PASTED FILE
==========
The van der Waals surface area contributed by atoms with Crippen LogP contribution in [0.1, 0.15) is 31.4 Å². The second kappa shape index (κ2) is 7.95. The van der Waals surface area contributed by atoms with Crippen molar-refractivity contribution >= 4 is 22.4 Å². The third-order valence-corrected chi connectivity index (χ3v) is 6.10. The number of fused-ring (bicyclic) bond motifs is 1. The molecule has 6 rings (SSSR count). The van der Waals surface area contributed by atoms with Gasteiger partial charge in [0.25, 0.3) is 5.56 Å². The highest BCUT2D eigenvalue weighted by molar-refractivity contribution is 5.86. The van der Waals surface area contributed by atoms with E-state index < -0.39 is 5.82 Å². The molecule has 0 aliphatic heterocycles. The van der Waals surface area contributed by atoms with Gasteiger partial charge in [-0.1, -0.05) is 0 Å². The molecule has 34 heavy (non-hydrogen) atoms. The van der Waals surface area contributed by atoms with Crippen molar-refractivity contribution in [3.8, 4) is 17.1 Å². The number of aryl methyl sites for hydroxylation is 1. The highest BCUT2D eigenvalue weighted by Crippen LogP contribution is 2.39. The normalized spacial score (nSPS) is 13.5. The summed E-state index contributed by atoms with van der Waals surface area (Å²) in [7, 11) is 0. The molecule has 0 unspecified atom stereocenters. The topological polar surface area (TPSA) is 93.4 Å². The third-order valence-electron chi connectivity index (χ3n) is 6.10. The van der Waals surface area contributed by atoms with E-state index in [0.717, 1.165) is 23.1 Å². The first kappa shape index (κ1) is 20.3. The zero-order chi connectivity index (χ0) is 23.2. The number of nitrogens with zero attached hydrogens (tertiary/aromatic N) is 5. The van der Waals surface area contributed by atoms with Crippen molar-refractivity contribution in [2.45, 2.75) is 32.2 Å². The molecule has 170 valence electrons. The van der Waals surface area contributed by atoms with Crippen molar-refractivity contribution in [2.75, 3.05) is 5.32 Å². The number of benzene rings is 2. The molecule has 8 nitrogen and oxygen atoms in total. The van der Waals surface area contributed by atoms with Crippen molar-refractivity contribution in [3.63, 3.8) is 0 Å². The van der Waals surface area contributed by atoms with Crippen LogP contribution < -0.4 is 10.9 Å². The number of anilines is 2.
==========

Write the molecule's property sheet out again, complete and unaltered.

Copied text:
The van der Waals surface area contributed by atoms with Crippen LogP contribution in [0.1, 0.15) is 31.4 Å². The second kappa shape index (κ2) is 7.95. The van der Waals surface area contributed by atoms with Crippen molar-refractivity contribution >= 4 is 22.4 Å². The third-order valence-corrected chi connectivity index (χ3v) is 6.10. The number of fused-ring (bicyclic) bond motifs is 1. The molecule has 6 rings (SSSR count). The van der Waals surface area contributed by atoms with Gasteiger partial charge in [0.25, 0.3) is 5.56 Å². The highest BCUT2D eigenvalue weighted by molar-refractivity contribution is 5.86. The van der Waals surface area contributed by atoms with E-state index < -0.39 is 5.82 Å². The molecule has 0 aliphatic heterocycles. The van der Waals surface area contributed by atoms with Gasteiger partial charge in [-0.1, -0.05) is 0 Å². The molecule has 34 heavy (non-hydrogen) atoms. The van der Waals surface area contributed by atoms with Crippen molar-refractivity contribution in [3.8, 4) is 17.1 Å². The number of aryl methyl sites for hydroxylation is 1. The highest BCUT2D eigenvalue weighted by Crippen LogP contribution is 2.39. The normalized spacial score (nSPS) is 13.5. The summed E-state index contributed by atoms with van der Waals surface area (Å²) in [7, 11) is 0. The molecule has 0 unspecified atom stereocenters. The topological polar surface area (TPSA) is 93.4 Å². The third-order valence-electron chi connectivity index (χ3n) is 6.10. The van der Waals surface area contributed by atoms with E-state index in [0.717, 1.165) is 23.1 Å². The first kappa shape index (κ1) is 20.3. The zero-order chi connectivity index (χ0) is 23.2. The number of nitrogens with zero attached hydrogens (tertiary/aromatic N) is 5. The van der Waals surface area contributed by atoms with Crippen molar-refractivity contribution in [2.45, 2.75) is 32.2 Å². The molecule has 170 valence electrons. The van der Waals surface area contributed by atoms with Crippen molar-refractivity contribution in [2.75, 3.05) is 5.32 Å². The number of benzene rings is 2. The molecule has 8 nitrogen and oxygen atoms in total. The van der Waals surface area contributed by atoms with Crippen molar-refractivity contribution in [3.63, 3.8) is 0 Å². The van der Waals surface area contributed by atoms with Crippen LogP contribution < -0.4 is 10.9 Å². The number of anilines is 2.